There's nothing Shmoop loves more than seeing our favorite books made into movies. Well, except for reading those books before the movie comes out so we can feel superior to everyone else sitting in the theater. We are so highbrow and literary.
Midwinterblood hasn't been made into a movie… yet. But seriously, someone needs to get on this. We even have some ideas for pitching it to those fancy movie studio execs. It's like Lost meets The Time Traveler's Wife. Or Cloud Atlas meets (500) Days of Summer. Or even Hot Tub Time Machine meets Twilight. Okay, maybe not that last one. (Though, admit it, you totally would go see that flick, right?)
The reason folks would love watching this 2013 novel by Marcus Sedgwick play out on the big screen is that it's got something for everyone. The book tells the story of Eric and Merle who are destined to meet, love, and lose each other in each of seven lifetimes. It's got romance, mystery, horror, and fantasy. For real—we're can already see lines forming around the block on opening weekend.
All of this is cool, but the biggest draw to the story is how it's told. The whole thing is set up in reverse chronological order. That just means that the first thing you read about is actually the last thing that happens. Cool, right? In this story, we start out with Eric and Merle who meet on a remote Scandinavian island in 2073 and end up with Eirikr and Melle who both die on a remote Scandinavian island sometime before the 10th century. Is it trippy? Yup. But it's also effective, and along the way, the whole thing reads like a weird and mysterious puzzle.
We're not the only ones who dug Midwinterblood. The folks over at the American Library Association liked it so much that they put an award on it. The book won the Michael L. Printz Award for Excellence in Young Adult Literature in 2014. This means, that out of all the books that were written for high school(ish) aged readers that year, Midwinterblood was the absolute best one. That's a pretty big deal.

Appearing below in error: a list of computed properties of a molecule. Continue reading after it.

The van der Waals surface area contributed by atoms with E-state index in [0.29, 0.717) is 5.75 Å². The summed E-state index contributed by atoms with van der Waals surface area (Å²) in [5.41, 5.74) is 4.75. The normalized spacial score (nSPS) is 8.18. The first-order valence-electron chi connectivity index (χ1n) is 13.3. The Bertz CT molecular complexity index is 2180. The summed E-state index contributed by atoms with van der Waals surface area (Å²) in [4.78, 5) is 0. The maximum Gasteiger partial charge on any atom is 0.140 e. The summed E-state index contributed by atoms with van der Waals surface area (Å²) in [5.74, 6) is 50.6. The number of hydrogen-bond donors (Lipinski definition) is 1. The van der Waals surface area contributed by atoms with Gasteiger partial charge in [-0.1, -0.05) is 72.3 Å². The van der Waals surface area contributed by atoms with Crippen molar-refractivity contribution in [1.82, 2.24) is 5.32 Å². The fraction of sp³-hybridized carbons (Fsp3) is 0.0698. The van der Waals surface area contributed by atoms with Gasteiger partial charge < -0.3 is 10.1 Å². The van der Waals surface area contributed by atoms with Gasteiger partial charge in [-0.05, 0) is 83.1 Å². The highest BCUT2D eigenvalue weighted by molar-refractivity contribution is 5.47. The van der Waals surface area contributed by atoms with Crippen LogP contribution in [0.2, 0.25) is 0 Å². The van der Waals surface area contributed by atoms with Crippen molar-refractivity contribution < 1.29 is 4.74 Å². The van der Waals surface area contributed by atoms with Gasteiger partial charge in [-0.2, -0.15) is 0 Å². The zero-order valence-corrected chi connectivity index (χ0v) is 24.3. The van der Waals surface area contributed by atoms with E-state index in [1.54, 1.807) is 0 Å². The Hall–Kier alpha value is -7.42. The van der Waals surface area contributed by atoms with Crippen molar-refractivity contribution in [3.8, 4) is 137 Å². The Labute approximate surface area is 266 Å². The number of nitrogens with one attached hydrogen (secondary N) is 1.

Don't you want to see it win an Oscar now, too? Seriously, Hollywood guys—Shmoop is available to write the screenplay if need be. Have your people call our people.
Ever get the feeling that you've done something before?
There's a fancy French name for this feeling—déjà vu—and lots of people have experienced this sensation. But what if this feeling is something more, a hint that we've lived other lives, had other experiences, even been other people? It's kind of mind-blowing stuff, and a big part of what Midwinterblood explores.
On the surface, this book is pretty much about reincarnation. After all, the main characters keep being reborn into new bodies and living new lives as new people after they die—that sure sounds like reincarnation to us. And lots of different cultures believe that this is a totally real thing that happens to people. So no judgment from us if you do or don't.
But more generally speaking, this book is about identity. Who are you? Are you just one person who lives and dies and that's it? Or do we get more go-arounds on this crazy ride called life? It can be sort of liberating to think that we have more chances to make things right. If we are other people, though, that opens up a whole world of possibilities.
So, the next time you get that déjà vu feeling, just think what it could mean. Sure, maybe it's just one of those weird quirks of living, but maybe—just maybe—you've actually walked into this laundromat before. In another life. Carrying someone else's dirty clothes. Yeah. Spooky.
All Sedgwick, All the Time
This is Sedgwick's site, and your one-stop shop for pretty much everything you might ever want to know about him.
American Library Association's Printz Award Website
The website that explains the Michael L. Printz Award for Excellence in Young Adult Literature. Yeah. It's kind of a big deal.
Visit the place that inspired Blessed Island. Now with one hundred percent less flower cults and human sacrifice.
A YA Interviews Our YA Author
Go figure, right? And guess what? Sedgwick looks up to his daughter. Aw.
The haunting trailer for Midwinterblood, complete with your favorite quotes.
An Author Visit with Marcus Sedgwick
The author talks about writing Midwinterblood and what it feels like to be a writer.
How to be an Author
Sedgwick talks about why he wanted to be a writer. Check out his accent.
The Paintings of Carl Larsson
He did a whole lot more besides Midvinterblot—though, to be fair, none of the other ones ever inspired an award-winning novel.
BBC Documentary on Vikings
Find out more about the life that Melle and Eirik led… minus the menacing vampires.
Students from Stockholm University explain the school's program on Viking archeology and language. We think Edward would be proud to have any of these kids on his field team.
This audio has video, so get ready to watch and listen as Sedgwick reads from "The Vampire" section in Midwinterblood. So spooky.
An Interview with Sedgwick
The author talks about writing and working on Midwinterblood and his other novels.
"Midvinterblot" by Unleashed
This Swedish death metal band put out an album titled after a good old December sacrifice. It's so metal, man. King Eirikr would have dug it.
This guy looks like he's up to something.
Midvinterblot by Carl Larsson
The painting that started it all.
A Midwinterblood Cover
Two hares loving each other across time.
Yet Another Midwinterblood Cover
It's Henrik/Gunnar… So ominous. Eek.
From Sedgwick's notebook—because for this book, you definitely need a plan.
Another diagram from Sedgwick showing how all the different plots in Midwinterblood overlap.